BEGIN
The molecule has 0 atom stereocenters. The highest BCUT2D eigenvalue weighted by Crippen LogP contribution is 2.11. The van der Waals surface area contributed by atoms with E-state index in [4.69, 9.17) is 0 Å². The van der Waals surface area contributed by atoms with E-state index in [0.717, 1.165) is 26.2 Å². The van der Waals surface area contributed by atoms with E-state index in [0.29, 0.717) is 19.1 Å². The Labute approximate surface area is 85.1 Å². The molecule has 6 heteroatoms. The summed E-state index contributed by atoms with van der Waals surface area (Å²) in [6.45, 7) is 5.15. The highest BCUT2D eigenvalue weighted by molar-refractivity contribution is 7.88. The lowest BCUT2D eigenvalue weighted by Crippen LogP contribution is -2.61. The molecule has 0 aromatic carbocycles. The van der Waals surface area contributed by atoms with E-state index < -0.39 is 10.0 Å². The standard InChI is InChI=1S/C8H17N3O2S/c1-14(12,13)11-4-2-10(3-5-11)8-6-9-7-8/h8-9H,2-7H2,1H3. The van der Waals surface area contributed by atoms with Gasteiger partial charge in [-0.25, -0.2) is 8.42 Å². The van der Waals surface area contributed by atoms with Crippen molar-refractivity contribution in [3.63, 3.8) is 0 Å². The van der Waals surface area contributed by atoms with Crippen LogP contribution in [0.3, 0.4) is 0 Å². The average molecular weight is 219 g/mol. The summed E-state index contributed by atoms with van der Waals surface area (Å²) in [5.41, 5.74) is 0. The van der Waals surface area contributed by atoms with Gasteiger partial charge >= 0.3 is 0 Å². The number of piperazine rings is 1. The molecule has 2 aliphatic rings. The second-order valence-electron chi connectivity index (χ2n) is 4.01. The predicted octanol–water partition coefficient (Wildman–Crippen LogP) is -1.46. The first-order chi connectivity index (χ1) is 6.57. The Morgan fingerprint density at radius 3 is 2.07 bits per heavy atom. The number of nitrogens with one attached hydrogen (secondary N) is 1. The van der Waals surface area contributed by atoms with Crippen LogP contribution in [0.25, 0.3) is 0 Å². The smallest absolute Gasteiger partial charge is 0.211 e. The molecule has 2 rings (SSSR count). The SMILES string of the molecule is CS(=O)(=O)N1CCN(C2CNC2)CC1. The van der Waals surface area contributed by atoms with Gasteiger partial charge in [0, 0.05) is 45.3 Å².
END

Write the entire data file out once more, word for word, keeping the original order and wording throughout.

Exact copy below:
The molecule has 0 atom stereocenters. The highest BCUT2D eigenvalue weighted by Crippen LogP contribution is 2.11. The van der Waals surface area contributed by atoms with E-state index in [4.69, 9.17) is 0 Å². The van der Waals surface area contributed by atoms with E-state index in [0.717, 1.165) is 26.2 Å². The van der Waals surface area contributed by atoms with E-state index in [0.29, 0.717) is 19.1 Å². The Labute approximate surface area is 85.1 Å². The molecule has 6 heteroatoms. The summed E-state index contributed by atoms with van der Waals surface area (Å²) in [6.45, 7) is 5.15. The highest BCUT2D eigenvalue weighted by molar-refractivity contribution is 7.88. The lowest BCUT2D eigenvalue weighted by Crippen LogP contribution is -2.61. The molecule has 0 aromatic carbocycles. The van der Waals surface area contributed by atoms with E-state index < -0.39 is 10.0 Å². The standard InChI is InChI=1S/C8H17N3O2S/c1-14(12,13)11-4-2-10(3-5-11)8-6-9-7-8/h8-9H,2-7H2,1H3. The van der Waals surface area contributed by atoms with Gasteiger partial charge in [-0.25, -0.2) is 8.42 Å². The van der Waals surface area contributed by atoms with Crippen molar-refractivity contribution in [3.63, 3.8) is 0 Å². The van der Waals surface area contributed by atoms with Crippen LogP contribution in [0.3, 0.4) is 0 Å². The average molecular weight is 219 g/mol. The summed E-state index contributed by atoms with van der Waals surface area (Å²) in [5.41, 5.74) is 0. The van der Waals surface area contributed by atoms with Gasteiger partial charge >= 0.3 is 0 Å². The number of piperazine rings is 1. The molecule has 2 aliphatic rings. The second-order valence-electron chi connectivity index (χ2n) is 4.01. The predicted octanol–water partition coefficient (Wildman–Crippen LogP) is -1.46. The first-order chi connectivity index (χ1) is 6.57. The Morgan fingerprint density at radius 3 is 2.07 bits per heavy atom. The number of nitrogens with one attached hydrogen (secondary N) is 1. The van der Waals surface area contributed by atoms with Crippen LogP contribution in [0.25, 0.3) is 0 Å². The smallest absolute Gasteiger partial charge is 0.211 e. The molecule has 2 rings (SSSR count). The SMILES string of the molecule is CS(=O)(=O)N1CCN(C2CNC2)CC1. The van der Waals surface area contributed by atoms with Gasteiger partial charge in [0, 0.05) is 45.3 Å².